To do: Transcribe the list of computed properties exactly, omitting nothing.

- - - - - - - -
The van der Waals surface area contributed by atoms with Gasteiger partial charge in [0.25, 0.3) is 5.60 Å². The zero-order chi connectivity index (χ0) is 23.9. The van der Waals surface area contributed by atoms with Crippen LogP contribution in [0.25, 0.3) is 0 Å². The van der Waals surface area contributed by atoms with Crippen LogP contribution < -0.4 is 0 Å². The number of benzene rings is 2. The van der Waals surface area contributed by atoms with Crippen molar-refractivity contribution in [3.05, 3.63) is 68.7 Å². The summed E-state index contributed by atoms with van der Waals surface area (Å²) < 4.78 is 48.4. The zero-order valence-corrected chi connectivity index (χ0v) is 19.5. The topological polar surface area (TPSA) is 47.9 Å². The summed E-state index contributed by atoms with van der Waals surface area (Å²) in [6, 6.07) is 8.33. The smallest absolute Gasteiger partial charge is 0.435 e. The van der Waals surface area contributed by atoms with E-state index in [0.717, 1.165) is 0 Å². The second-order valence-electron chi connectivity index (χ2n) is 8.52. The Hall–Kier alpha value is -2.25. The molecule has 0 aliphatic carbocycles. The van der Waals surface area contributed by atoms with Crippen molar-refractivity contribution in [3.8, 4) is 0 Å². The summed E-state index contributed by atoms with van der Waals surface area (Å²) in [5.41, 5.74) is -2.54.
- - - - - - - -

The van der Waals surface area contributed by atoms with Gasteiger partial charge in [0.25, 0.3) is 5.60 Å². The zero-order chi connectivity index (χ0) is 23.9. The van der Waals surface area contributed by atoms with Crippen LogP contribution in [0.25, 0.3) is 0 Å². The van der Waals surface area contributed by atoms with Crippen LogP contribution < -0.4 is 0 Å². The number of benzene rings is 2. The van der Waals surface area contributed by atoms with Crippen molar-refractivity contribution in [3.05, 3.63) is 68.7 Å². The summed E-state index contributed by atoms with van der Waals surface area (Å²) < 4.78 is 48.4. The zero-order valence-corrected chi connectivity index (χ0v) is 19.5. The topological polar surface area (TPSA) is 47.9 Å². The summed E-state index contributed by atoms with van der Waals surface area (Å²) in [6, 6.07) is 8.33. The smallest absolute Gasteiger partial charge is 0.435 e. The van der Waals surface area contributed by atoms with E-state index in [0.717, 1.165) is 0 Å². The second-order valence-electron chi connectivity index (χ2n) is 8.52. The Hall–Kier alpha value is -2.25. The molecule has 0 aliphatic carbocycles. The van der Waals surface area contributed by atoms with Crippen molar-refractivity contribution in [3.8, 4) is 0 Å². The summed E-state index contributed by atoms with van der Waals surface area (Å²) in [5.41, 5.74) is -2.54.